You may recall that sometime between 2017 and 2020, the owners of 8 Western Drive enclosed about 1,580 square feet of the public right-of-way of Western Drive with a fence and incorporated it into their private yard, including a gated parking space for their exclusive use. All this was done without permits or permission from the City of Richmond. See TOM BUTT E-FORUM, September 11, 2021.
Before selling the property to its current owner, the previous owner needed to clean up his illegal appropriation of public property and sought and was granted an encroachment agreement by the City of Richmond, essentially legalizing this appropriation of public property for private use – encouraged by the previous city attorney, the previous city manager and the current director of public works. Despite numerous protests, the city manager, the City Attorney’s Office and the Public Works Department collaborated to implement the encroachment agreement, although it was completely illegal.
Figure 1 - 8 Western Encroachment takes away 27. 57 feet to 33.20 feet of 50-foot public right-of-way for private use.
A group of neighbors subsequently sued the City, and realizing the City was in the wrong, City Attorney David J. Aleshire informed the property owners by letter dated February 22,2022, that the encroachment agreement was erroneously executed and allowed 90 days (until May 8, 2022) for removal of the encroachments (See TOM BUTT E-FORUM March 10, 2022).
Meanwhile, staff was in the process of drafting a new ordinance designed to cover encroachments of private property owners into street rights-of-way. The ordinance passed on a first reading on April 5, 2022. The second reading was agendized on the consent calendar for April 19, 2022, but Councilmember McLaughlin pulled it off for discussion. Both City Attorney Dave Aleshire and Public Works Director Joe Leach argued that the provision for preserving a minimum of 22 feet at two-way streets and 13 feet at one-way streets for a travel lane and 4-foot sidewalk was too onerous and may inconvenience private property owners who want to privatize large areas of the public right of way. Before the item could be concluded, time ran out, and the meeting was adjourned. It will be back on the April 26 Agenda.
Astoundingly, the city attorney and public works director have both become inappropriate but ardent advocates for private property owners who want to appropriate public property at no cost via encroachment agreements.. On March 2, 2022, Dave Aleshire emailed the attorney for the owner of 8 Western, “The public works director and myself are sympathetic with your clients and are working for a solution.”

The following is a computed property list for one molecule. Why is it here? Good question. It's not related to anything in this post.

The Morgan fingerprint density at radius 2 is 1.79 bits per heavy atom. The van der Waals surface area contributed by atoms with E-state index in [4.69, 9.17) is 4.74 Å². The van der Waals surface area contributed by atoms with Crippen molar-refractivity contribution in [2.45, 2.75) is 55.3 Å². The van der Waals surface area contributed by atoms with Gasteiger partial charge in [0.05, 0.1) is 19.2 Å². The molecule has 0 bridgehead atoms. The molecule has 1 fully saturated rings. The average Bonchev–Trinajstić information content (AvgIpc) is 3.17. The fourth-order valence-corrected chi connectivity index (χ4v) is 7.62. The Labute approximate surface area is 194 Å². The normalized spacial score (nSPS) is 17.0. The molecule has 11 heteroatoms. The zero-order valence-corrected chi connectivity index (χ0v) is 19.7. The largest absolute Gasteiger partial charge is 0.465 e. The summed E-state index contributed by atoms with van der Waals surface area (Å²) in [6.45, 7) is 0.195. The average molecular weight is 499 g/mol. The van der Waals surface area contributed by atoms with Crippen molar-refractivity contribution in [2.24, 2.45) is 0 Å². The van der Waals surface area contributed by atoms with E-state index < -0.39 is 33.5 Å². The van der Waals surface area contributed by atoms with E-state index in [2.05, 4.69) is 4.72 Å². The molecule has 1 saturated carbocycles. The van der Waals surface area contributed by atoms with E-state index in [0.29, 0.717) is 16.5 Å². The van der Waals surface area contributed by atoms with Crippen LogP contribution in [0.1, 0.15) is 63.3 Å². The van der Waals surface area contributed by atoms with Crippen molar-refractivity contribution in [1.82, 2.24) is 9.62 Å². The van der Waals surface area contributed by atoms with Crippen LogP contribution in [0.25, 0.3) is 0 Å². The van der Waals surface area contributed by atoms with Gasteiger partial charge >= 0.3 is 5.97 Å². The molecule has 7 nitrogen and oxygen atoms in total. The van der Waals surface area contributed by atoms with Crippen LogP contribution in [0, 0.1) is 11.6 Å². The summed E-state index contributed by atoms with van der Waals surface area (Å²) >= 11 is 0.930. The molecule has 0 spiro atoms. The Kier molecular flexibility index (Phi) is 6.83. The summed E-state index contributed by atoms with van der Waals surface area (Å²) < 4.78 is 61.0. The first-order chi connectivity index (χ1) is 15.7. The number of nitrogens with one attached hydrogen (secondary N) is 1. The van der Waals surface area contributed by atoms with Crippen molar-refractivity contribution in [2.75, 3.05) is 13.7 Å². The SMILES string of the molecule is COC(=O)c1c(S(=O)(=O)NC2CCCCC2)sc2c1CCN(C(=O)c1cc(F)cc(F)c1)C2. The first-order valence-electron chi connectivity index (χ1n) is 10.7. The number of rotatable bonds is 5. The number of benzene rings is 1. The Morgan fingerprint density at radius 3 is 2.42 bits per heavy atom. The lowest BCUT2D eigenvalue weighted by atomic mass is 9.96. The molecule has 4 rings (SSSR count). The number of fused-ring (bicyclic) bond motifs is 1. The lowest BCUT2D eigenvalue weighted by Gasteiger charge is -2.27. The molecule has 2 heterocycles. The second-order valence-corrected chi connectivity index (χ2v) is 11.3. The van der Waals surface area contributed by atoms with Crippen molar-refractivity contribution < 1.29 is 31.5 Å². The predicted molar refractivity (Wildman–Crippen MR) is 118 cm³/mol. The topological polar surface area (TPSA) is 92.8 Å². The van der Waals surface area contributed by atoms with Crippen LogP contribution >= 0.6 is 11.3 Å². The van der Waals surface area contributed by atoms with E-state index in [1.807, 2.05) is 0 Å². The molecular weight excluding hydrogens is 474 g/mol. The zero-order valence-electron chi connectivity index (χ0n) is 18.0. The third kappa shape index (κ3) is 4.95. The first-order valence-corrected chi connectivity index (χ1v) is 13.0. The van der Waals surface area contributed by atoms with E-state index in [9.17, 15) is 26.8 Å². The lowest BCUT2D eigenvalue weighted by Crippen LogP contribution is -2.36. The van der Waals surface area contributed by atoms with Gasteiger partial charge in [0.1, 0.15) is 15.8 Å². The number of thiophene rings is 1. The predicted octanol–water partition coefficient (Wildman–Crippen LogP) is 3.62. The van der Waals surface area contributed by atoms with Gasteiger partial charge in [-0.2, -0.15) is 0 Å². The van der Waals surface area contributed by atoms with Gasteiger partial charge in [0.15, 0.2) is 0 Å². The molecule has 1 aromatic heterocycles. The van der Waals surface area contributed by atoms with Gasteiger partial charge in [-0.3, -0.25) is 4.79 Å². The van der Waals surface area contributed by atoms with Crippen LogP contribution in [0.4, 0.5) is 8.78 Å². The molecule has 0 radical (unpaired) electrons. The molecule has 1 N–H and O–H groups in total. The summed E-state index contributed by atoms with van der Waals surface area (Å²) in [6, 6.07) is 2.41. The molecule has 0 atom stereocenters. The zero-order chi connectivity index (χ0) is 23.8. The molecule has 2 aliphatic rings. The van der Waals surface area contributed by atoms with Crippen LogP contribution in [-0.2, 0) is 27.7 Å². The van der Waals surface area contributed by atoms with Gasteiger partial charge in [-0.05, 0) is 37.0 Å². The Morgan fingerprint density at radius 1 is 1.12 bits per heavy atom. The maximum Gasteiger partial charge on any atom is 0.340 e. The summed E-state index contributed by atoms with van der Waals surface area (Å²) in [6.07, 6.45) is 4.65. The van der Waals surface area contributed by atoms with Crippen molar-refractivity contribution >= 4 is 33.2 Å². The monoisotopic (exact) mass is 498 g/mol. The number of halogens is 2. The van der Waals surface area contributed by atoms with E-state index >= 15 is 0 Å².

The city attorney also argued that he had “driven around Point Richmond” and observed that, “You have some small streets with no sidewalks that may cause problems in applying the ordinance,” implying that existing substandard conditions justified taking action to expand and exacerbate them.
People like Aleshire and Leach, who don’t even live in Richmond, much less Point Richmond, are cavalier to conclude that the locals embrace their quaint narrow streets without sidewalks and not only want to preserve that ambiance but exacerbate it. Providing for a minimum 9-foot street lane and a 4-foot sidewalk is not going to destroy the ambiance of narrow streets, but it is going to provide a safe way for vehicles and pedestrians to safely share the road.
Aleshire and Leach both argued that erecting fencing right at the edge of street pavement on narrow streets will actually make the streets safer!
A 9-foot traveled way is the absolute minimum required for vehicle passage.. A fire truck is typically 8 feet – 4 inches wide. If a fire truck meets a pedestrian, or even a person in a wheelchair or a person pushing a stroller, there is no safe place to go without a sidewalk or shoulder at least 4 feet wide. The ADA requires that walkways be a minimum of 36″ wide. The California Building Code, however, requires that walkways be a minimum of 48″ wide. The California Fire Code requires a minimum 18-foot wide paved street width.
Figure 2 - Where is this family going to go if a car comes along, or even worse, a garbage truck or fire truck? The public works director and the city attorney don't see a problem.
Putting the desires of a property owner to enlarge his domain ahead of public safety is not in the best interest of the City. The General Plan 2030 has numerous references to complete streets, providing safe access to vehicles, bikes and pedestrians.
- Underlying Richmond’s new approach to circulation is first and foremost a vision to create places for people. The City will strive to create “complete streets” for people who are walking, enjoying public parks and plazas, riding bikes, taking public transit as well as those who are driving cars. Proposed enhancements to the street system must consider all types of travel and be based on a particular street’s intended function and character. (4.14)